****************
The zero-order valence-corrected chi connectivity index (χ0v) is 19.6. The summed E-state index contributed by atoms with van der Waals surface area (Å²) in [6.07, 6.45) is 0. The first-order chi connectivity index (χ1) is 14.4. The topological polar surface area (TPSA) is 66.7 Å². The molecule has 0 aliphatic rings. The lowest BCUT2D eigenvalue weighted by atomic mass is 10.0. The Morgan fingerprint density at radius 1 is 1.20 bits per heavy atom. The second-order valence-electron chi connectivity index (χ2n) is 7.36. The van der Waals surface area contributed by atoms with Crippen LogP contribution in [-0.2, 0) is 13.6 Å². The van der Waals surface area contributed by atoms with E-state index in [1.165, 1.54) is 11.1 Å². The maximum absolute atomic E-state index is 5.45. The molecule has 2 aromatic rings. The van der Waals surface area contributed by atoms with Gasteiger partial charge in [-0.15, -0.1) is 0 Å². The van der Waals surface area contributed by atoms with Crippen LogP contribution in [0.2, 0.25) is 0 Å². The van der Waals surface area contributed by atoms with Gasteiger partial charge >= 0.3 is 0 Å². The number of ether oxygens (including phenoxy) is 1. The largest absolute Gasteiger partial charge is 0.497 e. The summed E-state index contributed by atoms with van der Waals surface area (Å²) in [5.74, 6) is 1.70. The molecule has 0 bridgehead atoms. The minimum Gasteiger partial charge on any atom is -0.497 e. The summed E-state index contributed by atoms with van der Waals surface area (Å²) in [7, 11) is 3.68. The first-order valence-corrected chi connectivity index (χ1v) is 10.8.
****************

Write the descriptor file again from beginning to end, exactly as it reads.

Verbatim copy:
The zero-order valence-corrected chi connectivity index (χ0v) is 19.6. The summed E-state index contributed by atoms with van der Waals surface area (Å²) in [6.07, 6.45) is 0. The first-order chi connectivity index (χ1) is 14.4. The topological polar surface area (TPSA) is 66.7 Å². The molecule has 0 aliphatic rings. The lowest BCUT2D eigenvalue weighted by atomic mass is 10.0. The Morgan fingerprint density at radius 1 is 1.20 bits per heavy atom. The second-order valence-electron chi connectivity index (χ2n) is 7.36. The van der Waals surface area contributed by atoms with Crippen LogP contribution in [-0.2, 0) is 13.6 Å². The van der Waals surface area contributed by atoms with E-state index in [1.165, 1.54) is 11.1 Å². The maximum absolute atomic E-state index is 5.45. The molecule has 2 aromatic rings. The van der Waals surface area contributed by atoms with Gasteiger partial charge in [-0.15, -0.1) is 0 Å². The van der Waals surface area contributed by atoms with Crippen LogP contribution in [0.2, 0.25) is 0 Å². The van der Waals surface area contributed by atoms with Gasteiger partial charge >= 0.3 is 0 Å². The number of ether oxygens (including phenoxy) is 1. The largest absolute Gasteiger partial charge is 0.497 e. The summed E-state index contributed by atoms with van der Waals surface area (Å²) in [5.74, 6) is 1.70. The molecule has 0 bridgehead atoms. The minimum Gasteiger partial charge on any atom is -0.497 e. The summed E-state index contributed by atoms with van der Waals surface area (Å²) in [7, 11) is 3.68. The first-order valence-corrected chi connectivity index (χ1v) is 10.8.